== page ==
The survey found that only 7 percent of papers, mostly small ones dropping a Monday edition, had reduced daily print schedules at all. However the mix of subscription packages is directing readers to Sunday-only or Sunday in combination with other high-advertising days — a move that effectively makes the same number of copies circulated more valuable to advertisers.

My own take is that the industry deserves credit both for stabilizing numbers (with a growing dependence on paid digital) and for increasing circulation profitability with a series of barely noticed cost-cutting moves.

But I also came across a qualifier I had not considered, as individual companies like Gannett and The New York Times are moving away from a heavy dependence on advertising and getting readers to pay a bigger share of the expense.

I missed, but The Wall Street Journal’s Keach Hagey and analyst Frédéric Filloux picked up, a curious exchange in the New York Times Co. earnings conference call October 25. An analyst asked why margins had fallen for the quarter even though circulation revenue gains roughly made up for print ad revenue declines.

Times Company Chief Financial Officer James Follo replied:

Well, look, margin is always a function of our advertising revenues because when you lose $1 advertising revenue, you’re losing at very high margin, we tend to think about 80% to 90% … While we’re adding good dollars on the circulation side, we spend marketing dollars against that. Incrementally, $1 subscription especially on the digital side is quite profitable. (But) It is very hard to offset a weak (ad) environment like this.

Follo is certainly right, especially if I understand him correctly to be talking about marginal cost rather than average. The next 100 new subscriptions are much more expensive to sell than the rest of the base, largely made up of loyal readers who can be counted on to renew.

On the other hand, selling more ads entails higher commissions for the sales force and slightly higher production costs. But each additional unit sold is close to pure gravy.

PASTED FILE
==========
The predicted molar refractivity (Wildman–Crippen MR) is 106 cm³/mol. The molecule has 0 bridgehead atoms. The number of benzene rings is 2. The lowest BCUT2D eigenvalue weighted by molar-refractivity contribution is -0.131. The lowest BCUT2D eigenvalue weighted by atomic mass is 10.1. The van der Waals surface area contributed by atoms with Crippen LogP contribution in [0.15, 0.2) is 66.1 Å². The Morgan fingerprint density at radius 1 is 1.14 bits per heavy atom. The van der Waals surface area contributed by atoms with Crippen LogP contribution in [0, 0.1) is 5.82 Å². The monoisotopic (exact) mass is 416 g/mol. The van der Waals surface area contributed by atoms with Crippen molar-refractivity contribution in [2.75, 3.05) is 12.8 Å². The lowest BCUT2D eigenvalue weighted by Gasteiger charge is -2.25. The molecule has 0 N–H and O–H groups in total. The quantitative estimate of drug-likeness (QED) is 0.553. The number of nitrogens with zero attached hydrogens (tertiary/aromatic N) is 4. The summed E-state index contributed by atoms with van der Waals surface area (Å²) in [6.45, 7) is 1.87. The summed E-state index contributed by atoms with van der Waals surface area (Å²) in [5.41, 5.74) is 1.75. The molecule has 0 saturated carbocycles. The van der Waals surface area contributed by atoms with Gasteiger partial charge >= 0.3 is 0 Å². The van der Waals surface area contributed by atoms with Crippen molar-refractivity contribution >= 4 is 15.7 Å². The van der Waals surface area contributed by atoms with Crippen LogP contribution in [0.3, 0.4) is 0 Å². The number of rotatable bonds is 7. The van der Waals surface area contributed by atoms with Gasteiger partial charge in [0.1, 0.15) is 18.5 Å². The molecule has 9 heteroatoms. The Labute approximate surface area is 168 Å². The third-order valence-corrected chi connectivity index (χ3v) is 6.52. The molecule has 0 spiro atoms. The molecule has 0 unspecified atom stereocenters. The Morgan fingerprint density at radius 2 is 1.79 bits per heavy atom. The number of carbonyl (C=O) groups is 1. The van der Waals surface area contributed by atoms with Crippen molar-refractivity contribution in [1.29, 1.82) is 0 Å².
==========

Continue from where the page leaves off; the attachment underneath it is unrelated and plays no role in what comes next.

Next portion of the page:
Does that mean that advertising revenue is still king in the newspaper business model and that getting it headed in the right direction is essential to stabilizing the industry economically? l’m afraid so.

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  • http://twitter.com/ViewRenew ViewRenew

    A few things stand out to me. I’m not very educated on all this, but I have some “reactions”:

    - Maybe we “have what we need” already. Technology is consolidating itself into one device (phone/camera/walkie-talkie/note-taker/phonebook), new products aren’t steadily offering newer “benefits” to our “quality of experience”, and maybe we’re tired of being sold and it all feels like one shopping season.

    - Maybe the decline in smaller papers with smaller circulations is a result of biased news sources, less quality reports, and over-sensationalism. Also, the next generation of information consumers may not be reading papers. Maybe the news experience is on a global stage where the local paper isn’t relevant.

    my 2 cents,

    Garrett Pfarr

    http://www.nicestwindowcleaners.com

  • http://www.facebook.com/robert.knilands Robert Knilands

    Wait. I thought “better visuals” were supposed to bring readers stampeding to buy single copies. After all, Poynter has these pupil-homing-device-based studies that are supposed to “prove” this should happen. How can this anomaly exist? I mean, if these studies — always guided by infallible titans of the industry, don’tchaknow — prove this should happen, how in the world can it not be happening? And for years and years? Even as people claim it has worked? Are the numbers simply wrong? Because we know no one on the visual side would claim that something has happened if it hasn’t, you know, happened. That would never happen!